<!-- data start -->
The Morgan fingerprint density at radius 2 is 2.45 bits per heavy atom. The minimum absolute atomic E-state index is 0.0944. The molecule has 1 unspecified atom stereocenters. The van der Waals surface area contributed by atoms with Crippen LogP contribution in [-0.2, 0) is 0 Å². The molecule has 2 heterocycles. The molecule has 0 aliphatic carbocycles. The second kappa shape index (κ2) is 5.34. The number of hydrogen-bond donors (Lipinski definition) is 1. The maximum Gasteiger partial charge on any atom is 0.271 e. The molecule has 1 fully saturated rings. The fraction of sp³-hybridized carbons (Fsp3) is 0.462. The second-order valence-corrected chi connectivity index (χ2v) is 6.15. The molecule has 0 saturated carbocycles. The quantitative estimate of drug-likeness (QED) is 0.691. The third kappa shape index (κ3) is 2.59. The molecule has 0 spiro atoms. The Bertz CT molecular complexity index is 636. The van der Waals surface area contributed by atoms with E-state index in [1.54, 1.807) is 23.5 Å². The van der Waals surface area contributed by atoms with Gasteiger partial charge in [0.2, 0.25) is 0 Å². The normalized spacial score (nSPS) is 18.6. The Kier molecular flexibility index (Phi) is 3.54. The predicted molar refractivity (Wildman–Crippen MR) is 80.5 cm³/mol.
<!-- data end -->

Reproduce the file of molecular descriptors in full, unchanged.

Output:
The Morgan fingerprint density at radius 2 is 2.45 bits per heavy atom. The minimum absolute atomic E-state index is 0.0944. The molecule has 1 unspecified atom stereocenters. The van der Waals surface area contributed by atoms with Crippen LogP contribution in [-0.2, 0) is 0 Å². The molecule has 2 heterocycles. The molecule has 0 aliphatic carbocycles. The second kappa shape index (κ2) is 5.34. The number of hydrogen-bond donors (Lipinski definition) is 1. The maximum Gasteiger partial charge on any atom is 0.271 e. The molecule has 1 fully saturated rings. The fraction of sp³-hybridized carbons (Fsp3) is 0.462. The second-order valence-corrected chi connectivity index (χ2v) is 6.15. The molecule has 0 saturated carbocycles. The quantitative estimate of drug-likeness (QED) is 0.691. The third kappa shape index (κ3) is 2.59. The molecule has 0 spiro atoms. The Bertz CT molecular complexity index is 636. The van der Waals surface area contributed by atoms with E-state index in [1.54, 1.807) is 23.5 Å². The van der Waals surface area contributed by atoms with Gasteiger partial charge in [0.2, 0.25) is 0 Å². The normalized spacial score (nSPS) is 18.6. The Kier molecular flexibility index (Phi) is 3.54. The predicted molar refractivity (Wildman–Crippen MR) is 80.5 cm³/mol.